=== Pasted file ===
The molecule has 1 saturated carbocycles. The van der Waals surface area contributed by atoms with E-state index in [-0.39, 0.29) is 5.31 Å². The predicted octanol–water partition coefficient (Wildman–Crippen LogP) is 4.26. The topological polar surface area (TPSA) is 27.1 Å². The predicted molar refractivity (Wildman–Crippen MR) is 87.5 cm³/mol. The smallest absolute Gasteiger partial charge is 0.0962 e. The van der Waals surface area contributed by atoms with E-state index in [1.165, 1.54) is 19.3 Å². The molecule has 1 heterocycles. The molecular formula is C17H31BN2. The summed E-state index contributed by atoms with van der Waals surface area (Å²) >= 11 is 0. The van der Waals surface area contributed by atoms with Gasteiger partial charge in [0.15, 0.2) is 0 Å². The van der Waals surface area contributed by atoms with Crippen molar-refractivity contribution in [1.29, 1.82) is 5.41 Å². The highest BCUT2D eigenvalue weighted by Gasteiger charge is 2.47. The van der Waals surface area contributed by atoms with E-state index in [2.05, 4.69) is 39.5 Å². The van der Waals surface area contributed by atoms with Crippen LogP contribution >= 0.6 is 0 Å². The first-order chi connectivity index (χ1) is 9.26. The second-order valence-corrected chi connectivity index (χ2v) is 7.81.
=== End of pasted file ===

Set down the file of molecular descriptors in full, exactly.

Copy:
The molecule has 1 saturated carbocycles. The van der Waals surface area contributed by atoms with E-state index in [-0.39, 0.29) is 5.31 Å². The predicted octanol–water partition coefficient (Wildman–Crippen LogP) is 4.26. The topological polar surface area (TPSA) is 27.1 Å². The predicted molar refractivity (Wildman–Crippen MR) is 87.5 cm³/mol. The smallest absolute Gasteiger partial charge is 0.0962 e. The van der Waals surface area contributed by atoms with E-state index in [1.165, 1.54) is 19.3 Å². The molecule has 1 heterocycles. The molecular formula is C17H31BN2. The summed E-state index contributed by atoms with van der Waals surface area (Å²) >= 11 is 0. The van der Waals surface area contributed by atoms with Gasteiger partial charge in [0.15, 0.2) is 0 Å². The van der Waals surface area contributed by atoms with Crippen molar-refractivity contribution in [1.29, 1.82) is 5.41 Å². The highest BCUT2D eigenvalue weighted by Gasteiger charge is 2.47. The van der Waals surface area contributed by atoms with E-state index in [2.05, 4.69) is 39.5 Å². The van der Waals surface area contributed by atoms with Crippen LogP contribution >= 0.6 is 0 Å². The first-order chi connectivity index (χ1) is 9.26. The second-order valence-corrected chi connectivity index (χ2v) is 7.81.